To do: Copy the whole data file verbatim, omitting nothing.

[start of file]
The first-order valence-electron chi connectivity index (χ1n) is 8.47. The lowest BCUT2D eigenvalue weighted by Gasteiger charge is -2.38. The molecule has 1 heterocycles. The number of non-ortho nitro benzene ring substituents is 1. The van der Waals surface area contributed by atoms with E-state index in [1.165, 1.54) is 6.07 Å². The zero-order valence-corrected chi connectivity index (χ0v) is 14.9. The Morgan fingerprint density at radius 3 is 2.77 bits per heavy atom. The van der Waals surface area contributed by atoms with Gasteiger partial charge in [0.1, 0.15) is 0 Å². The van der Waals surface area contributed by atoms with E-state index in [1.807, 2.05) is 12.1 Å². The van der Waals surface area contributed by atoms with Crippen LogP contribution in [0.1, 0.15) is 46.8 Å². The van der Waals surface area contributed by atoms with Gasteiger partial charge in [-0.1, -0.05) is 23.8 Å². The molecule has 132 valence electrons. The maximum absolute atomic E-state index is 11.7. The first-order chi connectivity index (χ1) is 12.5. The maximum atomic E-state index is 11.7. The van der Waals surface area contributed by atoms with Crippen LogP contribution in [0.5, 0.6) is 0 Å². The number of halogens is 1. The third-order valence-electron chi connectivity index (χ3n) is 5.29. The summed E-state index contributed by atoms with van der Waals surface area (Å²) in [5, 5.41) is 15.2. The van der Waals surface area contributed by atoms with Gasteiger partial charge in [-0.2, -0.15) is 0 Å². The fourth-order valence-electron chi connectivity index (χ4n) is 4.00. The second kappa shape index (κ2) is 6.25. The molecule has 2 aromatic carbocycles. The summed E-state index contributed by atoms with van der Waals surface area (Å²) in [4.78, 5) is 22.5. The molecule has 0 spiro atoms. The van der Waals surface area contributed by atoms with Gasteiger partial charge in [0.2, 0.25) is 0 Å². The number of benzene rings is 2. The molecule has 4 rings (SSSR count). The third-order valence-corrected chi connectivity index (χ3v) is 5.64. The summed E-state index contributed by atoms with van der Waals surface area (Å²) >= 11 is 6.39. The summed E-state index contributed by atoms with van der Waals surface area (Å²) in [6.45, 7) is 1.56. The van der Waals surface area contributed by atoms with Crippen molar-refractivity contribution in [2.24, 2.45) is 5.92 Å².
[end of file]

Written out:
The first-order valence-electron chi connectivity index (χ1n) is 8.47. The lowest BCUT2D eigenvalue weighted by Gasteiger charge is -2.38. The molecule has 1 heterocycles. The number of non-ortho nitro benzene ring substituents is 1. The van der Waals surface area contributed by atoms with E-state index in [1.165, 1.54) is 6.07 Å². The zero-order valence-corrected chi connectivity index (χ0v) is 14.9. The Morgan fingerprint density at radius 3 is 2.77 bits per heavy atom. The van der Waals surface area contributed by atoms with Gasteiger partial charge in [0.1, 0.15) is 0 Å². The van der Waals surface area contributed by atoms with E-state index in [1.807, 2.05) is 12.1 Å². The van der Waals surface area contributed by atoms with Crippen LogP contribution in [0.1, 0.15) is 46.8 Å². The van der Waals surface area contributed by atoms with Gasteiger partial charge in [-0.1, -0.05) is 23.8 Å². The molecule has 132 valence electrons. The maximum absolute atomic E-state index is 11.7. The first-order chi connectivity index (χ1) is 12.5. The maximum atomic E-state index is 11.7. The van der Waals surface area contributed by atoms with Crippen LogP contribution in [0.5, 0.6) is 0 Å². The number of halogens is 1. The third-order valence-electron chi connectivity index (χ3n) is 5.29. The summed E-state index contributed by atoms with van der Waals surface area (Å²) in [5, 5.41) is 15.2. The van der Waals surface area contributed by atoms with Gasteiger partial charge in [-0.2, -0.15) is 0 Å². The fourth-order valence-electron chi connectivity index (χ4n) is 4.00. The second kappa shape index (κ2) is 6.25. The molecule has 2 aromatic carbocycles. The summed E-state index contributed by atoms with van der Waals surface area (Å²) in [4.78, 5) is 22.5. The molecule has 0 spiro atoms. The van der Waals surface area contributed by atoms with Gasteiger partial charge in [0.2, 0.25) is 0 Å². The number of benzene rings is 2. The molecule has 4 rings (SSSR count). The third-order valence-corrected chi connectivity index (χ3v) is 5.64. The summed E-state index contributed by atoms with van der Waals surface area (Å²) >= 11 is 6.39. The summed E-state index contributed by atoms with van der Waals surface area (Å²) in [6.45, 7) is 1.56. The van der Waals surface area contributed by atoms with Crippen molar-refractivity contribution in [2.24, 2.45) is 5.92 Å².